Arlington West – March 2008 – Honoring The Fallen

Before dawn every Sunday morning, at the foot of the Santa Monica Pier, volunteers set up crosses in memory of American service members killed in Iraq.

The Video was produced for the New York Times and can be also seen At Their Site

The Times don’t include an ’embed’ link, so for those who might want to add this to their sites you can get the above embed link at Blip TV, also at Google Video if you prefer or at Live Video as well.

For Vietnam Veterans, Families, Relatives, Friends of, and all those interested but not touched by having a Fallen Loved One Honored on ‘The Wall’ the Memorial and the National Archives offers a great new service:

WASHINGTON – The National Archives is joining with a Web site to make historical records of tens of thousands of deceased Vietnam War veterans available electronically for the first time.


The interactive site – at Footnote – The Wall – is a Web re-creation of the Vietnam Veterans Memorial on the National Mall. The site offers access to thousands of pages of casualty records and agency photos. People can search by name, hometown, birthdate, or dozens of other categories.


The site allows people to post photos they may have of a deceased veteran and to make comments. The service is currently free for Vietnam War information; the company is deciding whether to charge fees for some of the 50,000 National Archives photos now digitized.


Note: Interactive Vietnam Veterans Memorial It’s Free, leave a tribute, a story or photograph about any of the 58,256 veterans killed or missing in the Vietnam War.


This morning, 3-27-08, the local affiliate of NPR, WFAE had a report on a few of the local family members with sons or daughters serving in the Military and In-Theater either Iraq or Afganistan, and how their neighbors are disconnected from what they are experiancing, after talking to the family members they did an interesting follow, talking to people of the WWII era showing the total Disconnect of this Country, and it’s Citizens, Now as to these Occupations to Than.


You can Listen with this Link, brings up windows media player.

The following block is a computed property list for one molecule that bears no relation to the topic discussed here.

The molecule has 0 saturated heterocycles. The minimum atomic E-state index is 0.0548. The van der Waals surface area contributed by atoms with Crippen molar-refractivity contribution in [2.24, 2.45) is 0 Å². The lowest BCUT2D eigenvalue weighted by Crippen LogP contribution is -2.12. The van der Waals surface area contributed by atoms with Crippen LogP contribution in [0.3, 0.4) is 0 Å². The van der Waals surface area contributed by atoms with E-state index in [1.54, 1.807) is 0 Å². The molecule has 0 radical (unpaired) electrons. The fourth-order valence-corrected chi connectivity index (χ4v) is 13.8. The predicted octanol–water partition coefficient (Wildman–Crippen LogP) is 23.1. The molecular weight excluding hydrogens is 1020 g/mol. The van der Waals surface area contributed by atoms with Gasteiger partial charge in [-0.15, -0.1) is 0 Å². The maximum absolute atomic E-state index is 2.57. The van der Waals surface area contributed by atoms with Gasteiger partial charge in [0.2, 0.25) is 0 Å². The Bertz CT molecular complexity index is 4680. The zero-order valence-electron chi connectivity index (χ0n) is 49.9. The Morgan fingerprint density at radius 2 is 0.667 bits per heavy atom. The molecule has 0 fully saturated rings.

Thinking, as I listened, they could have expanded the report to the Occupation myself and thousands of my brothers and sisters served in. Than we didn’t have Cable, with so many stations, mostly of uninteresting shows, and with a number of so called News Channels that Rarely show what is happening in Either Theater and flip through reports of those killed or maimed Without a Concious thought as to them or their families. The greater majority of the country were disconnected, carried over from the Korean Conflict, But The Conflict Was In The Living Rooms Almost Nightly on any one of the three stations or all three.


Though because of the Extreme Danger to the Real Journalists, doing war correspondence, they can rarely get out of their safe zones in either Iraq or Afganistan to actually report first hand, as was not the case in ‘Nam, but the almost total lack of reporting on the Soldiers this Country sent into these Occupations leaves the Country Totally Disconnected and Unwilling To Sacrifice as these soldiers and Families Carry The Full Burden of the Extreme Failed Policies of Country and Society!


Also on NPR, this morning, but on Morning Edition they had this report Ft. Campbell Soldiers See Kids’ Milestones from Afar

Seniors at Fort Campbell High School near Nashville, Tenn., are preparing to graduate. But as the Iraq war enters its fifth year, some of those students have had a parent deployed overseas for a lot of their time in high school.


Soldiers at Fort Campbell are on their third deployment to Iraq and Afghanistan – missing the milestones of watching their kids grow up.


You can listen with this Link

And what’s this costing us, much more than those not Sacrificing a thing Think, or rather as we put it all on a Credit Card, our Next Generations Will Be Paying! You can get a taste of the cost with an updated report, aired last night on The News Hour:


Five Years In, Cost of Iraq War Far Exceeds Early Estimates

In a follow-up report to a series on the cost of war, Paul Solman examines the new estimates for short- and long-term expenditures related to the ongoing conflict in Iraq — including military recruitment, equipment and medical treatment for those injured. You can view The Report with this Link. If you prefer to just listen the audio link is at the site.


And rummy, a clip from back when in the report:

PAUL SOLMAN, The cost of the Iraq war, it’s a far cry from the original estimates.


DONALD RUMSFELD, Former U.S. Secretary of Defense: The Office of Management and Budget estimated it would be something under $50 billion.


GEORGE STEPHANOPOULOS, Anchor, “This Week”: Outside estimates say up to $300 billion.


DONALD RUMSFELD: Baloney.

These returning present day Combat Veterans will face a Country not only Disconnected but in Denial and in Collective Apathy, they will continue what those before them, from Korea to ‘Nam to the First Gulf War and all Military Actions in between, Fighting For What This Country Owes Them!!


And their Children, because of the nature of the Hatreds we have Created, will be facing not only the costs of the Failed Policies but the Blowback, Retaliations, from the Deaths and Destruction we have wrought!!

We have lost over 900 dead Americans since the surge. Now if you want to dismiss that as “success” that would be your interpretation.

Chuck Hagel

97 percent of U.S. deaths in Iraq have occurred after George W. Bush declared an end to “major combat.”

Mission accomplished!

 

1 comment

    • kj on March 28, 2008 at 2:46 am

    oh, this is… no words for what this is.  it is America’s “Day of the Dead” every single Sunday morning.  beautiful and sad and necessary and why don’t we all know about this?  

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